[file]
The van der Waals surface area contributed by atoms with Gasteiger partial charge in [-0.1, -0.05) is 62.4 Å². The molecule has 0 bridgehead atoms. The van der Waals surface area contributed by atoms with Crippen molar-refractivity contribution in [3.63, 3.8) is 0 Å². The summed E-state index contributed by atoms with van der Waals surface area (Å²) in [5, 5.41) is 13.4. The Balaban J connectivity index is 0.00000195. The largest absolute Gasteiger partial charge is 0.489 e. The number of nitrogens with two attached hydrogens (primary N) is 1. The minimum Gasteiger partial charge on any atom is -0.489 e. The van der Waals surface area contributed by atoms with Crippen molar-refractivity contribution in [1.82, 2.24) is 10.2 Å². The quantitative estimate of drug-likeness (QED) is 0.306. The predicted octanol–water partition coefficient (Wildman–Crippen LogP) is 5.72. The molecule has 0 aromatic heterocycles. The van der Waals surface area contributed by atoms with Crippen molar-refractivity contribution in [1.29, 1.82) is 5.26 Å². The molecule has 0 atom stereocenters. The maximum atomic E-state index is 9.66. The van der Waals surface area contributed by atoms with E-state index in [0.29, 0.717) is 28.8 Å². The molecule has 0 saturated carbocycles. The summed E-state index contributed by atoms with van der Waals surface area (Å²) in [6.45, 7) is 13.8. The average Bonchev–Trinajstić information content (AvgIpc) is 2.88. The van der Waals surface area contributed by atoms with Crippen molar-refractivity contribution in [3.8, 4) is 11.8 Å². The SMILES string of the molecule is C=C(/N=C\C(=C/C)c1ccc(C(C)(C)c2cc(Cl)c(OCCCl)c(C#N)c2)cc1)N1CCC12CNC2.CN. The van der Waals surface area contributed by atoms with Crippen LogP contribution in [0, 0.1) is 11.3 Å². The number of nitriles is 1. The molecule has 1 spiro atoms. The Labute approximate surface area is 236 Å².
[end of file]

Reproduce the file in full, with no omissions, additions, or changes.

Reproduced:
The van der Waals surface area contributed by atoms with Gasteiger partial charge in [-0.1, -0.05) is 62.4 Å². The molecule has 0 bridgehead atoms. The van der Waals surface area contributed by atoms with Crippen molar-refractivity contribution in [3.63, 3.8) is 0 Å². The summed E-state index contributed by atoms with van der Waals surface area (Å²) in [5, 5.41) is 13.4. The Balaban J connectivity index is 0.00000195. The largest absolute Gasteiger partial charge is 0.489 e. The number of nitrogens with two attached hydrogens (primary N) is 1. The minimum Gasteiger partial charge on any atom is -0.489 e. The van der Waals surface area contributed by atoms with Crippen molar-refractivity contribution in [1.82, 2.24) is 10.2 Å². The quantitative estimate of drug-likeness (QED) is 0.306. The predicted octanol–water partition coefficient (Wildman–Crippen LogP) is 5.72. The molecule has 0 aromatic heterocycles. The van der Waals surface area contributed by atoms with Crippen molar-refractivity contribution in [1.29, 1.82) is 5.26 Å². The molecule has 0 atom stereocenters. The maximum atomic E-state index is 9.66. The van der Waals surface area contributed by atoms with E-state index in [0.29, 0.717) is 28.8 Å². The molecule has 0 saturated carbocycles. The summed E-state index contributed by atoms with van der Waals surface area (Å²) in [6.45, 7) is 13.8. The average Bonchev–Trinajstić information content (AvgIpc) is 2.88. The van der Waals surface area contributed by atoms with Crippen molar-refractivity contribution in [3.8, 4) is 11.8 Å². The SMILES string of the molecule is C=C(/N=C\C(=C/C)c1ccc(C(C)(C)c2cc(Cl)c(OCCCl)c(C#N)c2)cc1)N1CCC12CNC2.CN. The van der Waals surface area contributed by atoms with Crippen LogP contribution in [0, 0.1) is 11.3 Å². The number of nitriles is 1. The molecule has 1 spiro atoms. The Labute approximate surface area is 236 Å².